Sri Lankan rupee steady; bank sells dollar

COLOMBO, Dec 3 (Reuters) – The Sri Lankan rupee ended steady near its record low on Thursday as importer dollar demand offset inward remittances and greenback selling by a bank, dealers said.

The rupee closed unchanged at 143.22/27 per dollar, not far from an all-time low of 143.30 hit on Friday.

"There was import demand but we have seen a bank selling dollars in the latter part of the day which prevented the fall," said a currency dealer, asking not to be named.

"It was not clear whether the bank sold dollars on behalf of exporters or inward remittances."

Dealers said inward remittances for the festival season would ease the pressure on the local currency in the short term.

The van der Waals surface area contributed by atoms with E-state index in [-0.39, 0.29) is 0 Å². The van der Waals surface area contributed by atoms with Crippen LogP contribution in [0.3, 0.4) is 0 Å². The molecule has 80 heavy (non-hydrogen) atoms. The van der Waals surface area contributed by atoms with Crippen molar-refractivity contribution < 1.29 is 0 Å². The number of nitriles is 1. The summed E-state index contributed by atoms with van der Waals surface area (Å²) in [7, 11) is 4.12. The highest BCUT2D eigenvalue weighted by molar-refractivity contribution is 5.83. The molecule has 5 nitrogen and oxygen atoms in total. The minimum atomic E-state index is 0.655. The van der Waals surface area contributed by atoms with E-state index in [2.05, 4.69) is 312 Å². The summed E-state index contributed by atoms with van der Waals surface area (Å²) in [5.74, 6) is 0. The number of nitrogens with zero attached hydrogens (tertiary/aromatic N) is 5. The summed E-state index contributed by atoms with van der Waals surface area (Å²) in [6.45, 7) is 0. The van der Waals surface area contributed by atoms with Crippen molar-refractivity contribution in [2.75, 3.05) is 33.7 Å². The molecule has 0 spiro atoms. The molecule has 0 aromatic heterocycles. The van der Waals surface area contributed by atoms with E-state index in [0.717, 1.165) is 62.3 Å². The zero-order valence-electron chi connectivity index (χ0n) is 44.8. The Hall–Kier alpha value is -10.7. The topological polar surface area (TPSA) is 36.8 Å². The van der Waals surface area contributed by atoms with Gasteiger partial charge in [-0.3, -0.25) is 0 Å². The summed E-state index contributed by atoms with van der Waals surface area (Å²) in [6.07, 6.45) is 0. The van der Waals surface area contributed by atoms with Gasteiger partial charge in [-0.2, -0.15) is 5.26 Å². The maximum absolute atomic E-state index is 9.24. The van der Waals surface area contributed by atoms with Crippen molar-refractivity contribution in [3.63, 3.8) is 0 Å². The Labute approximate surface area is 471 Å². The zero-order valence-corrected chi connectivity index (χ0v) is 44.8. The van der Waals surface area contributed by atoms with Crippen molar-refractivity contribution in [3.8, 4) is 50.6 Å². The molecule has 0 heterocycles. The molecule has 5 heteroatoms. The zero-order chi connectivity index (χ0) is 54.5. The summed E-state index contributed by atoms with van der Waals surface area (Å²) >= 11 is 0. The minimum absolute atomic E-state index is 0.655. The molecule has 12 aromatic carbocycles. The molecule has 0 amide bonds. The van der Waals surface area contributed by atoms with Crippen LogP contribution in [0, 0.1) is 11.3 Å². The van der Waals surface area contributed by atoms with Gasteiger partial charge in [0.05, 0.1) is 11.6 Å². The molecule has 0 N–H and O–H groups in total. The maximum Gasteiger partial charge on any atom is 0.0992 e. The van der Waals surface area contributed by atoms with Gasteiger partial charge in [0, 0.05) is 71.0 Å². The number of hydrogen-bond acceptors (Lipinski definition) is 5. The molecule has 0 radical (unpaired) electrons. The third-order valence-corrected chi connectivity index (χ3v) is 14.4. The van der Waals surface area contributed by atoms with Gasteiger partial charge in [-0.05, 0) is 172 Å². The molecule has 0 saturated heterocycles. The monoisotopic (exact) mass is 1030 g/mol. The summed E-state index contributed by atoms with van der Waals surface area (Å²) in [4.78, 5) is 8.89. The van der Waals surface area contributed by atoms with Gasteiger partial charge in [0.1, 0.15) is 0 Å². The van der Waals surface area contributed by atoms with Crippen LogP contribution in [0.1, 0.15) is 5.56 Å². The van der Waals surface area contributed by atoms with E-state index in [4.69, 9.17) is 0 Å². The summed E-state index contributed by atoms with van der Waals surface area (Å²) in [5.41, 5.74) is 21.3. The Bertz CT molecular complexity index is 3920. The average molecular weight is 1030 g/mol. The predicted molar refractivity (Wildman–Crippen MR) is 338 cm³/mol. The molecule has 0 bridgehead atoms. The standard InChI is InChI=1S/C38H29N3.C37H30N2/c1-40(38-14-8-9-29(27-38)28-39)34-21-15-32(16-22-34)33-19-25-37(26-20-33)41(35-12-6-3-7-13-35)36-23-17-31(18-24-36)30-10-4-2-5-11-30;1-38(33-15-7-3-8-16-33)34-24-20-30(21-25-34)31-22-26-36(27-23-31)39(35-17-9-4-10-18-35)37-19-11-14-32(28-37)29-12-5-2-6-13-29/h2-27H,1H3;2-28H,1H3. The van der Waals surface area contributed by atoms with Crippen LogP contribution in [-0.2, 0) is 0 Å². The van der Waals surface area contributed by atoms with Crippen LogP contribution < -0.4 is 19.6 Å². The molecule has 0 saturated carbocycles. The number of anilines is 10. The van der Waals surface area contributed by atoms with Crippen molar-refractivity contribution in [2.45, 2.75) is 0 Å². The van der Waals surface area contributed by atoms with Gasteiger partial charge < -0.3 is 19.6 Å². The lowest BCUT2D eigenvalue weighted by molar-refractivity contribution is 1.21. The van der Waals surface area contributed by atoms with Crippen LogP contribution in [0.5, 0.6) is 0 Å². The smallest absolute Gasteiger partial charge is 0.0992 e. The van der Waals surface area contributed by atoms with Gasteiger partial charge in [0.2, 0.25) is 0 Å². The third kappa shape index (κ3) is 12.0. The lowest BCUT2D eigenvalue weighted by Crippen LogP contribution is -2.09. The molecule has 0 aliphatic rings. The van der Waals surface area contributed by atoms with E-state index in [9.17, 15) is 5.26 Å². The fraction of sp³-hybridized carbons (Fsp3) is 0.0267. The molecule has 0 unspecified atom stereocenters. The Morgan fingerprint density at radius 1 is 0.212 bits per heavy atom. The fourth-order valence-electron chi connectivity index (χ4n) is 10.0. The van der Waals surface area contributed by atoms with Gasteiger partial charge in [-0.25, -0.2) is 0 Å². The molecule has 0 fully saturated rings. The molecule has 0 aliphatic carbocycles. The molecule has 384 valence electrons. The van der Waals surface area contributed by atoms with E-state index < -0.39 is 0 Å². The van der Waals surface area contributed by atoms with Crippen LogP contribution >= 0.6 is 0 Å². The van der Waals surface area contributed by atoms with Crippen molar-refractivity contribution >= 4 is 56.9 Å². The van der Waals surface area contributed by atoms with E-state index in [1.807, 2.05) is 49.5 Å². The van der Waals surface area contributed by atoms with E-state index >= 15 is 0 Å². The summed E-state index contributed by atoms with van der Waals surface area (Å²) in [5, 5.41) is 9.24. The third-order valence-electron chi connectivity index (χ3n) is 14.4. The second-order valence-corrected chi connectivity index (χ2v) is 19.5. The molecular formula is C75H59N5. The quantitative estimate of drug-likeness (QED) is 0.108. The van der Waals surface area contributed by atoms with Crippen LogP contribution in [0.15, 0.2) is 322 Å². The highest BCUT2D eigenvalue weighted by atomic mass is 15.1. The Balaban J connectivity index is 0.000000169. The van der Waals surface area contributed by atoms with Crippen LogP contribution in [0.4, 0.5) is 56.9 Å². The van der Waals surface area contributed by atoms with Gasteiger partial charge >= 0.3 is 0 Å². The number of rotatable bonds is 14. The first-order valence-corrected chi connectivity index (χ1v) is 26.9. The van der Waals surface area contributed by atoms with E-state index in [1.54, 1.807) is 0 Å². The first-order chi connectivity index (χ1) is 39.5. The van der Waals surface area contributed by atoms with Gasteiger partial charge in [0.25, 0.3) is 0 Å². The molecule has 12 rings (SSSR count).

Prime Minister Ranil Wickremesinghe on Wednesday warned of pressure on the currency due to a China-led global slowdown and a possible Federal Reserve rate hike ahead of elections in the United States.

"We have got to remember that there will be pressure on our currencies and there’ll be an increase in financial market volatility as far as we are concerned," he said.

Sri Lanka is to seek an IMF stand-by arrangement to fend off a risk that its economy will be hurt next year by repercussions from events affecting major economies.

The rupee has dropped around 8.4 percent so far this year and 5.9 percent since the central bank allowed free-float on Sept. 4, Thomson Reuters data showed.

The central bank sold dollars worth a net $277.95 million in October and $523.80 million in September, latest data showed. Dealers said part of that money was spent to defend the rupee.





Commercial banks parked 130.389 billion rupees ($910.54 million) of surplus liquidity on Thursday, using the central bank’s deposit facility at 6 percent, official data showed.

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